Demandware surges in trading debut after initial offering
By Bloomberg News
March 15, 2012
Demandware Inc., the e-commerce software provider that counts Barneys New York and Crocs Inc. as customers, surged as much as 63 percent in its trading debut after selling shares for more than planned in an initial public offering.
The stock rose 50 percent to $23.97 at 11:25 a.m. in New York trading after earlier climbing to $26. Demandware, based in Burlington, sold 5.5 million shares at $16 apiece Wednesday, a statement shows. The company earlier offered the shares at $12.50 to $14.50 each.
The software maker, run by chief executive Thomas D. Ebling, generated $56.5 million in sales last year, more than a sevenfold increase since 2008.
The company is at least the fifth software maker to go public in the US this year, according to data compiled by Bloomberg. Guidewire Software Inc. has more than doubled since its debut in January, while AVG Technologies had fallen 14 percent through yesterday since going public last month.
Goldman Sachs Group Inc. and Deutsche Bank AG led the offering. North Bridge Venture Partners LP and General Catalyst Partners, which each held 32 percent of Demandware before the offering, now own about 26 percent apiece.
Demandware plans to use proceeds from the sale for financing growth, working capital and general corporate purposes. The shares are listed on the New York Stock Exchange under the symbol DWRE.
“Fourth quarter revenue of $25.5 million represented a gain of 22% over the third quarter and a 64% gain over second quarter. Strength in local product search and display, as well as, better optimization of our ad partners, contributed to the strong results. The company entered 2011 with significant monetization challenges, which were reflected in our first half 2011 results. We responded aggressively to these challenges by diversifying our revenue partners, entering new ad markets, expanding our product suite and increasing our sales organization from 20 to 70 people. We believe our fourth quarter results, which exceeded prior guidance, validate our strategy and initiatives," said Heath Clarke, Local Corporation chairman and CEO. “We are determined to build on our strengths and resources to become a leading provider of digital media solutions connecting consumers with local merchants. There were significant accomplishments in 2011 related to this objective.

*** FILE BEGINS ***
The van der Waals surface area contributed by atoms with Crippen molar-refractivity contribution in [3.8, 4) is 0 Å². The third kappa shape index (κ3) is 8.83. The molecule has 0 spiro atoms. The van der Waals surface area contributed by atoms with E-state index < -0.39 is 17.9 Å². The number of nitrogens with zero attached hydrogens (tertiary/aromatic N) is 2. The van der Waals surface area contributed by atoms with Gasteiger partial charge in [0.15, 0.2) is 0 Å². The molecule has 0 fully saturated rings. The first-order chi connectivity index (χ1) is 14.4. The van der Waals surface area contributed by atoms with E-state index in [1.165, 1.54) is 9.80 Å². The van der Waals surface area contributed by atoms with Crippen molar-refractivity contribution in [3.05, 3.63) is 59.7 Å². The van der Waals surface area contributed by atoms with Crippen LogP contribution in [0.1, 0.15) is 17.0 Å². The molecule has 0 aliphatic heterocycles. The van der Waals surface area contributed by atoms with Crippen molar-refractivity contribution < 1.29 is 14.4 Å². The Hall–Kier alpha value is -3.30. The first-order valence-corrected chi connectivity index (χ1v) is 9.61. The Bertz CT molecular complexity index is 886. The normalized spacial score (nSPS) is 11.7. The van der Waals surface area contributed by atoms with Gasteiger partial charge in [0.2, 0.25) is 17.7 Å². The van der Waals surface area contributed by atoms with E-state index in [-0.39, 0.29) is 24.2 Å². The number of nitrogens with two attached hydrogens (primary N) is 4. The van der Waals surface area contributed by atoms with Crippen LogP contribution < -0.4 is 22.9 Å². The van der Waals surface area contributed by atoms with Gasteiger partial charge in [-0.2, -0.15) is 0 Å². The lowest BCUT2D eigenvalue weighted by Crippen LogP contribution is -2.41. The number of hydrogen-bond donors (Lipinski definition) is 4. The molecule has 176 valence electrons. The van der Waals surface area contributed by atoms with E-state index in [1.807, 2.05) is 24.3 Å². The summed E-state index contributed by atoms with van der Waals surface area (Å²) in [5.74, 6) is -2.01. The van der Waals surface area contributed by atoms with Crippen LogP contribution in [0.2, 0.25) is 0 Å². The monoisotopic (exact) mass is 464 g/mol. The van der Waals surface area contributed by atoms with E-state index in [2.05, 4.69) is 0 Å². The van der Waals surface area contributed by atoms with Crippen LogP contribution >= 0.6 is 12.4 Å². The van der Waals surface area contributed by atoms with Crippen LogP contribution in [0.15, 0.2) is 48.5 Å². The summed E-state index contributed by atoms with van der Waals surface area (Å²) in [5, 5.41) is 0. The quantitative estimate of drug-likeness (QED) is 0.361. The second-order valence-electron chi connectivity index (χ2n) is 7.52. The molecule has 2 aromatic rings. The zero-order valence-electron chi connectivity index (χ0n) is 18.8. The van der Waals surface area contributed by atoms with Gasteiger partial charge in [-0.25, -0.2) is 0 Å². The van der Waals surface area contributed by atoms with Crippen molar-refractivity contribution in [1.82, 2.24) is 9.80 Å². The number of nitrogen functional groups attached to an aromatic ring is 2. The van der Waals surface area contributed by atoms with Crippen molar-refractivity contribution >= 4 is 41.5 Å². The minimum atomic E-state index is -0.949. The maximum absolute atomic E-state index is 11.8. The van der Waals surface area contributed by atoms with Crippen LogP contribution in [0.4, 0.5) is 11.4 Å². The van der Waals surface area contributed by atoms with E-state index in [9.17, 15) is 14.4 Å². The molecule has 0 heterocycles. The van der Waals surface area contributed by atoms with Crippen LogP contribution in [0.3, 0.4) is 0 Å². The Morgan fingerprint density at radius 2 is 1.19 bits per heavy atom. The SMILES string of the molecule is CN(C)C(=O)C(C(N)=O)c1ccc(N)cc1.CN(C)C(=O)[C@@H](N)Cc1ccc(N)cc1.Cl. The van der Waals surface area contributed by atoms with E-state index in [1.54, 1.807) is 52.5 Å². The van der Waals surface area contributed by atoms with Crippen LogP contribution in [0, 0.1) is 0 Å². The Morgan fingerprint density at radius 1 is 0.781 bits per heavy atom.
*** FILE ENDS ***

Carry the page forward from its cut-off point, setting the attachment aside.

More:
The financing completed at the start of 2011 allowed us to execute three strategic acquisitions and expand into new, high-growth local advertising segments. Our larger sales force allowed us to sell the many new ad products we launched in 2011 and we ended the year with more than 800 direct customers enrolled in our Exact Match digital media services. Revenue concentration from our two largest partners fell to 50% from 70% of revenue and non-search and direct revenues increased to a record $6.4 million, or 25% of total revenue, in the fourth quarter.
Looking to the first quarter, we expect some seasonality, plus continued business investments, to result in flat revenues and a small Adjusted Net Loss, followed by a return to revenue growth and profitability on an Adjusted Net Income basis in the second quarter and through the remainder of 2012. Our outlook for 2012 is for about 40% revenue growth to $110 million and approximately $0.05 per share Adjusted Net Income,” concluded Clarke.
of Demandware and a market-cap of 800 million makes any sense, when you compare with the numbers of Local.com and the idiotic low market-cap of 800 million.
"Based in Burlington, Mass., Demandware was founded in 2004. It now has 215 employees, up from 150 at the end of 2010 and 104 at the end of 2009.
As of Jan. 1, the company says it had 101 clients and serviced 361 retail websites. At the end of 2010, it had 69 clients and serviced 215 websites.
Client companies, which it also describes as subscribers, typically sign up for three-year subscription contracts, but customers ink contracts as short as one year or as long as seven years, the company says.
Subscriptions accounted for 84% of Demandware's $56.5 million in sales in 2011, with the rest coming from one-time jobs. The year prior, subscriptions accounted for 78% of its $36.7 million total sales."
Revenues of Demandware are only two third of Local.coms, but the market-cap of Local.com is only 58 million.
The market-cap of Local.com must be be the same valuation 1,050 million or $48/share (yesterday $2.66/share).
Great parts of growth of Demandware wasn't organic, an important reason for growth was buys of other companies.
You right so the next acquisition is PFSW,
So do not miss the boat ..take some profits and reinvest in PFSW....big upside, based on valuations
PFSW sales are greater than DWRE and they have major infrastucture that can be pared back ...its a win/win
And market cap is about 50 million